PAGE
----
When a product design asks for $7,000 on Kickstarter but nets $228,000, it's worthy of study, particularly when the design is not an obvious home run. Any product designer should be asking themselves: What is it that these guys tapped into, in the backers' consciousness, that made it such a hit?
First let's look at the product in question. The mininch Tool Pen is a hollow, magic-marker sized hexagonal rod that holds six driver bits, with the frontmost ready to use. It's essentially a bit-storing screwdriver in a more compact form, and with a pen-like cap to prevent the front bit from spearing the inside of your pocket or bag.
Posted by core jr
| 21 Jul 2014
Figure 1: Digital CAD used to communicate form and design aesthetic. All images Courtesy of Younghoon Hwang, UNIST, Korea
This is the third article in an ongoing series by Dr. James Self in which he explores designers' approaches and tools in support of a thoughtful, reflective design activity.
From thumbnail sketches to low fidelity models and prototypes to test rigs, CAD concept renderings, illustrations, mock-ups and visualizations, designers embody their design intentions using a variety of Tools of Design Representation (TDRs) during conceptual design in an attempt to provide creative solutions to often ill-defined design problems. The industrial designer employs TDRs with two objectives in mind. First, they provide a means to describe, explain and communicate design intentions to others. Second, they are used to reflect upon and develop one's own design intent towards emergent—but still conceptual—solutions. As such, TDR use is a critical component of conceptual design practices. In a previous Core77 article (CAD vs. Sketching, Why Ask?), I responded to what I see as a limiting and somewhat circular debate on the role and use of CAD tools during conceptual design, drawing attention to the fact tools are only tools insofar as they are used as such to achieve a purpose. That is, the effectiveness of TDRs (CAD and sketching included) is dependent upon both context of use and, critically, the designers' own skills, knowledge and judgment in their application.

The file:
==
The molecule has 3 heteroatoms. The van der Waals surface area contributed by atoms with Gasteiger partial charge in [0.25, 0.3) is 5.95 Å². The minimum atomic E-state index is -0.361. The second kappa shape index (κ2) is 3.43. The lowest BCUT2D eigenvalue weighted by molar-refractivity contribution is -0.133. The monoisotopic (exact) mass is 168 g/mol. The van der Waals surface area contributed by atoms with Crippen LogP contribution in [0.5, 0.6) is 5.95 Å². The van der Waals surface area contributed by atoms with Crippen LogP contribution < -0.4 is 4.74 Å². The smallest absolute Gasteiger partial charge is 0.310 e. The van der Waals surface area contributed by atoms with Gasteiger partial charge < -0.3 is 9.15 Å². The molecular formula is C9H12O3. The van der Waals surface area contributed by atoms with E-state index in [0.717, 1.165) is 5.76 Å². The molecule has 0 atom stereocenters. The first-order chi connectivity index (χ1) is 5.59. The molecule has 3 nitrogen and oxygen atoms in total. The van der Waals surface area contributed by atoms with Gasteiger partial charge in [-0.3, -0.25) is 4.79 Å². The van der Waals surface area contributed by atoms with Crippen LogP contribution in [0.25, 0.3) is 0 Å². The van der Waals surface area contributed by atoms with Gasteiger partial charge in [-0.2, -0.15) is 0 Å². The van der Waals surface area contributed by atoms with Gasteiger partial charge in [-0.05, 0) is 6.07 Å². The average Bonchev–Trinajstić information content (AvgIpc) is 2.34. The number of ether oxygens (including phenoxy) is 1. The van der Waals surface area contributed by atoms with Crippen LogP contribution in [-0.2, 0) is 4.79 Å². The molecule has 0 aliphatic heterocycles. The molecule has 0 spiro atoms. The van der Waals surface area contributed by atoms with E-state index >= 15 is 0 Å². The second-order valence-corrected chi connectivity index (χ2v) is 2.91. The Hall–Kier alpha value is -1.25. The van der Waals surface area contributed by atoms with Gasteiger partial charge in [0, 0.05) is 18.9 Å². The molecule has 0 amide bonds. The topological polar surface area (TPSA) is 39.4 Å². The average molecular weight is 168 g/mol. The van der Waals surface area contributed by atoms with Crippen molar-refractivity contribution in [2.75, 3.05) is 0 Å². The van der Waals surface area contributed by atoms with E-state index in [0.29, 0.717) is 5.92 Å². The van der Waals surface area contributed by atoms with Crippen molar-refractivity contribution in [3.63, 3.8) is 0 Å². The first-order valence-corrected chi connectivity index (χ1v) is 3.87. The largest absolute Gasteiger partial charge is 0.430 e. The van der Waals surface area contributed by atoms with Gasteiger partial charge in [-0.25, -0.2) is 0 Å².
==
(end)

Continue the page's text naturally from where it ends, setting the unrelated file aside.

In light of the dizzying array of digital, conventional and hybrid tools now available to the designer, this article builds on some of the issues previously touched upon. I aim to move beyond anecdotal accounts of this or that best tool, way of working, method or media in this or that context or working environment towards the fundamentals of TDR use during conceptual design practice. What kinds of fundamental designerly knowledge, skills and practices underpin effective and productive engagement with and use of TDRs during conceptual design? I believe that knowledge of these fundamentals is required both to develop more effective digital design tools and to contribute to design pedagogy alongside the more traditional studio teaching environment of practical skills acquisition.
Fortuitously, design research over the past 30 years provides us with important insights into the act of designing and the kinds of thinking it involves. Donald Schon's seminal work (The Reflective Practitioner, 1991) on the notion of design as a reflective practice has been influential in providing a means to understand design activity and tool use. Briefly, considered through the lens of reflection-in-action, design activity is characterized by reflection (considering what has just been done, such as reflecting upon a sketch) and action (revising a sketch or CAD model in light of reflective understanding). Within this iterative process of reflection and action, the representation or embodiment of design intent is critically important. The designer must externalize design intentions through TDR use—sketches, drawings, notes, CAD models, physical prototypes, etc., of varying levels of fidelity—in order to reflect upon, test, and develop design ideas.
Important in influencing the nature of this reflection-action is the distinct character of the design problem. Design problems, unlike problems in the sciences, may often be ill-defined or wicked. The primary feature of these ill-defined problems is that there is and cannot be a single correct solution to the original problem but that there are many possible outcomes. In fact, there may potentially be an infinite number of possible solutions and a limitless number of ways to proceed towards a final design solution.
Harold Nelson and Erik Stolterman (The Design Way: Intentional Change in an Unpredictable World, 2012) describe this engagement with the design problem as a search for an ultimate particular. The designer must come to a solution that is itself new or particular in relation to any other solution that may have come before, one that must provide a best or ultimate possible result given the designer's emergent understanding of the design problem.